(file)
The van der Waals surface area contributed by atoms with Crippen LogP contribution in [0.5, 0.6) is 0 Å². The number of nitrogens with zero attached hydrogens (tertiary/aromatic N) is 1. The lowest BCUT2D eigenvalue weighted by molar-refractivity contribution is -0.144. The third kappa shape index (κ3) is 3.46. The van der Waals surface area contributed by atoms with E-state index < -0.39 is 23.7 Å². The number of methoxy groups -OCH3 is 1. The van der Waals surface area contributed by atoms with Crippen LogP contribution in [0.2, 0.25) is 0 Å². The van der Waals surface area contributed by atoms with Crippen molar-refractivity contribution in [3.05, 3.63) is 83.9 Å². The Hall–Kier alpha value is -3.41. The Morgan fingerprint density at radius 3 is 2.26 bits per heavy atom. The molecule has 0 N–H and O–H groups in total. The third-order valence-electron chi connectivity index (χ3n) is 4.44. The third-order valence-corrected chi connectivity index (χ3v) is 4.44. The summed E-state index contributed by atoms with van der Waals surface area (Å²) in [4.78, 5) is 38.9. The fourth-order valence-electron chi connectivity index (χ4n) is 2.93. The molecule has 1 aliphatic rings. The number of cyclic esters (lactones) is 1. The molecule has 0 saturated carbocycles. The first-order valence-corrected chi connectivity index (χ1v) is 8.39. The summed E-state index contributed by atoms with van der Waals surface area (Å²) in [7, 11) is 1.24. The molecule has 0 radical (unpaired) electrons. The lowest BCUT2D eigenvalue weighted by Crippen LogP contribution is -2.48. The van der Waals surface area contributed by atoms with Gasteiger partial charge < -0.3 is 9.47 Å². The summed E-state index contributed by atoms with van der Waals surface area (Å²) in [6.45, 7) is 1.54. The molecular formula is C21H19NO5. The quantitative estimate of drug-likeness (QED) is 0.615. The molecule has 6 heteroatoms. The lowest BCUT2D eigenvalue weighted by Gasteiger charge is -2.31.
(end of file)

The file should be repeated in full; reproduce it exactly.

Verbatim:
The van der Waals surface area contributed by atoms with Crippen LogP contribution in [0.5, 0.6) is 0 Å². The number of nitrogens with zero attached hydrogens (tertiary/aromatic N) is 1. The lowest BCUT2D eigenvalue weighted by molar-refractivity contribution is -0.144. The third kappa shape index (κ3) is 3.46. The van der Waals surface area contributed by atoms with E-state index < -0.39 is 23.7 Å². The number of methoxy groups -OCH3 is 1. The van der Waals surface area contributed by atoms with Crippen LogP contribution in [0.2, 0.25) is 0 Å². The van der Waals surface area contributed by atoms with Crippen molar-refractivity contribution in [3.05, 3.63) is 83.9 Å². The Hall–Kier alpha value is -3.41. The Morgan fingerprint density at radius 3 is 2.26 bits per heavy atom. The molecule has 0 N–H and O–H groups in total. The third-order valence-electron chi connectivity index (χ3n) is 4.44. The third-order valence-corrected chi connectivity index (χ3v) is 4.44. The summed E-state index contributed by atoms with van der Waals surface area (Å²) in [4.78, 5) is 38.9. The fourth-order valence-electron chi connectivity index (χ4n) is 2.93. The molecule has 1 aliphatic rings. The number of cyclic esters (lactones) is 1. The molecule has 0 saturated carbocycles. The first-order valence-corrected chi connectivity index (χ1v) is 8.39. The summed E-state index contributed by atoms with van der Waals surface area (Å²) in [7, 11) is 1.24. The molecule has 0 radical (unpaired) electrons. The lowest BCUT2D eigenvalue weighted by Crippen LogP contribution is -2.48. The van der Waals surface area contributed by atoms with Gasteiger partial charge < -0.3 is 9.47 Å². The summed E-state index contributed by atoms with van der Waals surface area (Å²) in [6.45, 7) is 1.54. The molecular formula is C21H19NO5. The quantitative estimate of drug-likeness (QED) is 0.615. The molecule has 6 heteroatoms. The lowest BCUT2D eigenvalue weighted by Gasteiger charge is -2.31.